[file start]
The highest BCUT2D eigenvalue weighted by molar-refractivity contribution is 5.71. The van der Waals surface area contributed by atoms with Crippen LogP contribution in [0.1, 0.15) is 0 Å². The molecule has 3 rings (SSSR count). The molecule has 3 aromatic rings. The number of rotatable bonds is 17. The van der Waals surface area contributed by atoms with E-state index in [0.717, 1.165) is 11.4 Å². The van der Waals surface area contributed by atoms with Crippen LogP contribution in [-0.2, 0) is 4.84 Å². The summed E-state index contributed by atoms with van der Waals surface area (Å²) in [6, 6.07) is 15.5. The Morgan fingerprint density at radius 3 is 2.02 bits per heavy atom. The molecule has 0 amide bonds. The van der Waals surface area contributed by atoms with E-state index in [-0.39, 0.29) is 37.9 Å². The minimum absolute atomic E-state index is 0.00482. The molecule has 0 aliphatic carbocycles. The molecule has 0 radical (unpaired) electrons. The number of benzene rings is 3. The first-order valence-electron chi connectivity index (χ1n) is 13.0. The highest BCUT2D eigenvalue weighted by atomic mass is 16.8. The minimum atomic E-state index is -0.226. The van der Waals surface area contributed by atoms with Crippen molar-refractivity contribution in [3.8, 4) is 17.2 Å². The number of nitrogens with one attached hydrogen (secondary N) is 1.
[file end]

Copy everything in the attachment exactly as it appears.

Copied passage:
The highest BCUT2D eigenvalue weighted by molar-refractivity contribution is 5.71. The van der Waals surface area contributed by atoms with Crippen LogP contribution in [0.1, 0.15) is 0 Å². The molecule has 3 rings (SSSR count). The molecule has 3 aromatic rings. The number of rotatable bonds is 17. The van der Waals surface area contributed by atoms with E-state index in [0.717, 1.165) is 11.4 Å². The van der Waals surface area contributed by atoms with Crippen LogP contribution in [-0.2, 0) is 4.84 Å². The summed E-state index contributed by atoms with van der Waals surface area (Å²) in [6, 6.07) is 15.5. The Morgan fingerprint density at radius 3 is 2.02 bits per heavy atom. The molecule has 0 amide bonds. The van der Waals surface area contributed by atoms with E-state index in [-0.39, 0.29) is 37.9 Å². The minimum absolute atomic E-state index is 0.00482. The molecule has 0 aliphatic carbocycles. The molecule has 0 radical (unpaired) electrons. The number of benzene rings is 3. The first-order valence-electron chi connectivity index (χ1n) is 13.0. The highest BCUT2D eigenvalue weighted by atomic mass is 16.8. The minimum atomic E-state index is -0.226. The van der Waals surface area contributed by atoms with Crippen molar-refractivity contribution in [3.8, 4) is 17.2 Å². The number of nitrogens with one attached hydrogen (secondary N) is 1.